A woodlouse was sheltering on our wall by the door this morning; it was too good a chance to miss. They are really quite interesting little creatures.
The woodlouse it is not an insect but a crustacean. It has 14 parts to its body. There are thought to be over 3,000 different species of woodlouse around the world. They are found in nearly every environment in the world including the Polar Regions and the desert.
Woodlice feed on decaying leaf and plant matter on the forest floor, playing a vital role in the natural carbon dioxide cycle. It is about 1 cm long but many species in the tropics are three times that size, some even bigger. They have an average lifespan of about 2 years but some are known to live to 4 years old. Toads, centipedes, spiders, millipedes and the sometimes wasps are the main predators of the woodlouse.
Woodlice have a shell-like exoskeleton which they shed as they grow. They moult in two stages; the back half comes off first, followed two or three days later by the front. Despite being crustaceans like lobsters or crabs, woodlice are said to have an unpleasant taste similar to "strong urine". Who the hell decided to eat one is beyond me. UGH!
Like earthworms, they're generally considered beneficial in gardens as they play a part in producing compost and turning over the soil. However, they sometimes feed on plants such as ripening strawberries and seedlings.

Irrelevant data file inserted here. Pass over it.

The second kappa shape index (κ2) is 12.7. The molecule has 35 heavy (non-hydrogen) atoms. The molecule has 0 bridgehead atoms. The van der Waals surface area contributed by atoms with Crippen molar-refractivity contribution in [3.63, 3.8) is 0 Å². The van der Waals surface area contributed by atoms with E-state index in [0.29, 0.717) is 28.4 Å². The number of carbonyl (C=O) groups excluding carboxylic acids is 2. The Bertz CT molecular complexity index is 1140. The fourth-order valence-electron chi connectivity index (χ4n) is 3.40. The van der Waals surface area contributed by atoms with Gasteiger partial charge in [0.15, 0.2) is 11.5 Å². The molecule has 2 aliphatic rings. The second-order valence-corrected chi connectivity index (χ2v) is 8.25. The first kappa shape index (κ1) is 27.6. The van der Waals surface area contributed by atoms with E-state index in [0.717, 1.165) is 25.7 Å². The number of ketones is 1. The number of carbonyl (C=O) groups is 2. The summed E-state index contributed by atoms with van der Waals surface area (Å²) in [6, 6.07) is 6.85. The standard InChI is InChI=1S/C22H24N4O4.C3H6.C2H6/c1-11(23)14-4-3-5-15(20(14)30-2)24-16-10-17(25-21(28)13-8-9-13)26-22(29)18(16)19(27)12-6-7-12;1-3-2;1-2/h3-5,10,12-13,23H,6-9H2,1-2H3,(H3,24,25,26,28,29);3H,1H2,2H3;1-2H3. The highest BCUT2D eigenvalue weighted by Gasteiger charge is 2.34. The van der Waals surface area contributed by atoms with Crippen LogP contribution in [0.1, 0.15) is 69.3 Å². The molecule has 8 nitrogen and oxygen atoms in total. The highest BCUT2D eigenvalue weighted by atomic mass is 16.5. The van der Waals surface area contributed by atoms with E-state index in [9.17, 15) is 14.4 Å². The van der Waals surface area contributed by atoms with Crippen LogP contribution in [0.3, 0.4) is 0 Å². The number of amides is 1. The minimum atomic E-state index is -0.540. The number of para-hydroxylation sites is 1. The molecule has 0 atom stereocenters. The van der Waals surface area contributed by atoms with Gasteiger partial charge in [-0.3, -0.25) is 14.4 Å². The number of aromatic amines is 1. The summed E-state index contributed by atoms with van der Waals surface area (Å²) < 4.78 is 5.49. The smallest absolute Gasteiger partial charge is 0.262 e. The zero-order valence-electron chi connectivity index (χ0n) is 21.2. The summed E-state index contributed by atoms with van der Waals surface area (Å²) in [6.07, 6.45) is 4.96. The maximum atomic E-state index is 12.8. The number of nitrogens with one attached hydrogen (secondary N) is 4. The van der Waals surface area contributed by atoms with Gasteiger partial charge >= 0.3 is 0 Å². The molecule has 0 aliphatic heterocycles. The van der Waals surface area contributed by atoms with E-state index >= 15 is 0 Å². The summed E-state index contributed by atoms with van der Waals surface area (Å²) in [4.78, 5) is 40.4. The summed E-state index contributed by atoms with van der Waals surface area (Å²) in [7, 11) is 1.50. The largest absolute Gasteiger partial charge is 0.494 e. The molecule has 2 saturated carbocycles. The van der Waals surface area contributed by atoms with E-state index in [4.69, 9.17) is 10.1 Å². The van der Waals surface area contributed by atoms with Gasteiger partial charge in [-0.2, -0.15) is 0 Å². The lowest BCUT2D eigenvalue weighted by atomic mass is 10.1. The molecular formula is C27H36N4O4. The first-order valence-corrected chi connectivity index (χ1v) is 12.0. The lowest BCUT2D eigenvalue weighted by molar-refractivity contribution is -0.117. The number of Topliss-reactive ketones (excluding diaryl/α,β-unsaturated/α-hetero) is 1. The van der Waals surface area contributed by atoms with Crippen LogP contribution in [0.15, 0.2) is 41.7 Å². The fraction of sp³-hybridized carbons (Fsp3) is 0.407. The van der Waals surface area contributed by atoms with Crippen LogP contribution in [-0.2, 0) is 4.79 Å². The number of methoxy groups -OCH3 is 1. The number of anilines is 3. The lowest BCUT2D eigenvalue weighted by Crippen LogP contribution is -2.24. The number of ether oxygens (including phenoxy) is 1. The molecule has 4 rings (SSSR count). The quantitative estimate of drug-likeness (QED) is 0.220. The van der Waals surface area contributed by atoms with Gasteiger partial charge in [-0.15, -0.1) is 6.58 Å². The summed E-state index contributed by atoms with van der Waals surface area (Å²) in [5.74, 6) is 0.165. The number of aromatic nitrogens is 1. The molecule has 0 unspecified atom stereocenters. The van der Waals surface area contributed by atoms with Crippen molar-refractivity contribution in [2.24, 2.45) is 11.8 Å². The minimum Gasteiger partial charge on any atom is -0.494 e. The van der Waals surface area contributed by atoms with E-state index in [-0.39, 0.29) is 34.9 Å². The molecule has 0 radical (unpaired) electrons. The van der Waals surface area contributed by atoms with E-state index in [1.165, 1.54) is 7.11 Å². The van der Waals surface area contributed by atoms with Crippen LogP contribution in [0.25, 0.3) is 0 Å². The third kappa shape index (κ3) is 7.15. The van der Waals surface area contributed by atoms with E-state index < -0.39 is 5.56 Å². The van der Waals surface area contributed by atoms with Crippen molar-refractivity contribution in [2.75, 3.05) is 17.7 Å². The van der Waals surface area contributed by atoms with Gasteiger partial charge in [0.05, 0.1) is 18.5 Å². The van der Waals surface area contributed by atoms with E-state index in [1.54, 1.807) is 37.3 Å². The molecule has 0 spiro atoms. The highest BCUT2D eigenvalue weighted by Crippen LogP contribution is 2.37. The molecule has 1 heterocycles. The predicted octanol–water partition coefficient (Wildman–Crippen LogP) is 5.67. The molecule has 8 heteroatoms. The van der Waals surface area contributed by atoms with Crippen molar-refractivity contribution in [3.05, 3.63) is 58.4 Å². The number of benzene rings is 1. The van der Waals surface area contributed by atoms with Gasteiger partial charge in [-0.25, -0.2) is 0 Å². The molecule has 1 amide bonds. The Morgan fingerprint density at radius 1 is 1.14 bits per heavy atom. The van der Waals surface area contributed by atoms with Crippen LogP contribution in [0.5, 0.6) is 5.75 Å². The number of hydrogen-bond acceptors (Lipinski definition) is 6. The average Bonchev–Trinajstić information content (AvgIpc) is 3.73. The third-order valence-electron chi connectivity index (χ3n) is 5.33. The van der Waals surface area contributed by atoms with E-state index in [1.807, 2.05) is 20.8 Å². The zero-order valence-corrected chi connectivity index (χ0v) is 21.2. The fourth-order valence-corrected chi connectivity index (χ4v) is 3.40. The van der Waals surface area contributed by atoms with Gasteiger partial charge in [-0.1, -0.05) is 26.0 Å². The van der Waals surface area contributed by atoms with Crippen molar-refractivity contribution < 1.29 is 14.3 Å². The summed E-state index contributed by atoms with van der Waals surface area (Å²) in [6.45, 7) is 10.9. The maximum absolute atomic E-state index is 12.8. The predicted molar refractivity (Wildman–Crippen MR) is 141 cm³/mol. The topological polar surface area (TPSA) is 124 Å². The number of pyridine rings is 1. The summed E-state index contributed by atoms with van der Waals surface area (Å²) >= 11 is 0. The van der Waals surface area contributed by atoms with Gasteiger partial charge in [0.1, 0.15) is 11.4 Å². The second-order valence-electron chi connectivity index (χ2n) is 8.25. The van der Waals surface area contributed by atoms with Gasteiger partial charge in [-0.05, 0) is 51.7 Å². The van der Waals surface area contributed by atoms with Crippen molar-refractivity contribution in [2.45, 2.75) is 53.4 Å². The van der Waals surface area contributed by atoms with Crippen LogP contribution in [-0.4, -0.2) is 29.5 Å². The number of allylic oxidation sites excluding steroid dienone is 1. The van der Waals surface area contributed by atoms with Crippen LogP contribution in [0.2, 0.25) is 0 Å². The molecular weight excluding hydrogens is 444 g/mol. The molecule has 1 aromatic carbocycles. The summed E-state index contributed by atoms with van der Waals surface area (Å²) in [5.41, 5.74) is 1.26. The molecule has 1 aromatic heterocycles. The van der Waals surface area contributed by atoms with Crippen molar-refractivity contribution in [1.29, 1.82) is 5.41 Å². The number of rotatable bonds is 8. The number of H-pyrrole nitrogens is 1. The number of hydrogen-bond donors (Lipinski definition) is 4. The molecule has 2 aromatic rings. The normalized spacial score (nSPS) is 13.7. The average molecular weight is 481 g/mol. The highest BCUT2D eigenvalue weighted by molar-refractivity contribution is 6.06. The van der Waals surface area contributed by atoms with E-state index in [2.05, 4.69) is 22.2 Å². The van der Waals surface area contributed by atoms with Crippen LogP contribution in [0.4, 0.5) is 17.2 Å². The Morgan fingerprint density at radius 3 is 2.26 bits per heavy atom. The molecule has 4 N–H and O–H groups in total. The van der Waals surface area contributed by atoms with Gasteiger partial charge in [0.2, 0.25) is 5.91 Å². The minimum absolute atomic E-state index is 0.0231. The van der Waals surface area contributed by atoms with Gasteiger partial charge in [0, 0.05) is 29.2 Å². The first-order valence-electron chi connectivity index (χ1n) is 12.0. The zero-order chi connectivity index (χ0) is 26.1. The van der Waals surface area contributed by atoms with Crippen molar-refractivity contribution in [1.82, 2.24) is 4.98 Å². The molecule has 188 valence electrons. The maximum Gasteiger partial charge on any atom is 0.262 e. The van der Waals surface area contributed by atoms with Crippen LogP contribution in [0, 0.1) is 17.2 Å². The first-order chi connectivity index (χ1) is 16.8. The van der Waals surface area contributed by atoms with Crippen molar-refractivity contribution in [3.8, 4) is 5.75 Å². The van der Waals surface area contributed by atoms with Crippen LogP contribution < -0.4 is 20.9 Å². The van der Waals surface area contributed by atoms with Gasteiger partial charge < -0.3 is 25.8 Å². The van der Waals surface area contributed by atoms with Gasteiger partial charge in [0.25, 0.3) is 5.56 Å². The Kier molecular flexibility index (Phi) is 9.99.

Woodlice can also invade homes in large numbers seeking moisture. Their presence can indicate dampness problems. Generally they are not seen as a serious household pest as they don't spread disease or damage sound wood or structures.
The woodlouse is known by many common names throughout the English-speaking world, here are a few of them, but there are many more; "Peter bug, armadillo bug, (Newfoundland) cheesy bug, (Parts of Kent) chiggy pig, (Devon) gramersow (Cornwall) slater (Scotland, N. Ireland). I think chiggy pig is a wonderful name for them.
A lot of people don't like them, hopefully, this article may help to change a few minds.
Painted Woodlouse - Porcellio spinicornis